Sunday, August 7, 2011
Dehloran Tar Spring
The Tar Spring of Dehloran is located in Ilam province in a natural protected area named Abgarm on the slopes of Siah Kooh, approximately 7 kilometers northeast of Dehloran adjacent to an abandoned building belonging to the National Oil Company. The road to the Tar Spring starts near Dehloran and leads to the Abgarm natural protected area where a sign guides visitors to the Spring via a narrow road. The last few hundred meters of the road is not suitable for vehicles and requires a short walk to reach to the Spring. An unpleasant odor emits from this Spring and visitors will notice the smell of tar as they approach. The area also contains mineral water springs, native trees, bat caves and also a special scarce type of bat.
The Spring’s diameter is about 9 meters and an has approximate depth of 50 centimeters. Hot water full of liquid tar particles flows out of it. There is a fence to protect animals from approaching and getting trapped in the tar. From this natural liquid spring, a mix of tar and water flows to the surface of the earth from underground. The water passes through stones that have alloy substance, and therefore gets mixed with tar. The mixture subsequently accumulates in a small pool and ultimately flows outside. The exit flow merges with water from other hot springs containing sulfur and leaves a very visible tar residue along its path.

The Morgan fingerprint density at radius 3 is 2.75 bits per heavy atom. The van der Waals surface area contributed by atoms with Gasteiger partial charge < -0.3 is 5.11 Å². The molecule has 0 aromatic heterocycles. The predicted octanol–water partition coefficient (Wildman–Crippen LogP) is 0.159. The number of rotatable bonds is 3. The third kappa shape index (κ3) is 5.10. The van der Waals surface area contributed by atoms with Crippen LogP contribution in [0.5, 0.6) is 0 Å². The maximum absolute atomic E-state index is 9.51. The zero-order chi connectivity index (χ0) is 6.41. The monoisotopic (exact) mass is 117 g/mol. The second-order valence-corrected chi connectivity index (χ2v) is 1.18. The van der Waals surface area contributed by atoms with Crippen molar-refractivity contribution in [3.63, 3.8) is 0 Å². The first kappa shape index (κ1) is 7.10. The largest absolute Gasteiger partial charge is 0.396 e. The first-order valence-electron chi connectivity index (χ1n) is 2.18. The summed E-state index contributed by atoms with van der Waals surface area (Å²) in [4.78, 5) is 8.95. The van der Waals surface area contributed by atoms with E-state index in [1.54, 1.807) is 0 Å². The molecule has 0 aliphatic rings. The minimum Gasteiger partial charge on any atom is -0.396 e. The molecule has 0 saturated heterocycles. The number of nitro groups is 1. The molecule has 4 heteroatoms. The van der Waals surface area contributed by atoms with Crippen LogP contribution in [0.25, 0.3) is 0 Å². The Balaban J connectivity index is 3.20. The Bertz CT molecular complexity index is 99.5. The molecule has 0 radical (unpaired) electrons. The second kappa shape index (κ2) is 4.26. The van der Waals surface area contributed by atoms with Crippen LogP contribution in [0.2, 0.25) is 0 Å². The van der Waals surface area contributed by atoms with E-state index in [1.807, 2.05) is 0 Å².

According to myths told by the native people, this tar spring was the blood of a dragon that was killed by the Iranian hero, Esfandiar. Ancient Iranians made full use of this natural spring in naval and construction industries by applying the tar to render ships and roofs waterproof going about 3000 years back. The Roman historian, Procopius, in the 6th century spoke of the Mede’s oil and how Iranians would mix this oil with sulfur, set it on fire and launch its containers at their enemies. According to Procopius, this fiery concoction was made in such a way that it would float on water and thus could be used to destroy approaching enemy ships as well.
During the course of the World War I, British troops had intended to utilize this Spring and as a result had constructed railway tracks to its close proximity which still stands today. Currently the Tar Spring remains very much neglected and in spite of its obvious natural benefits and room for improvement in Dehloran and Ilam in general, no use is being made of it other than as a tourist attraction.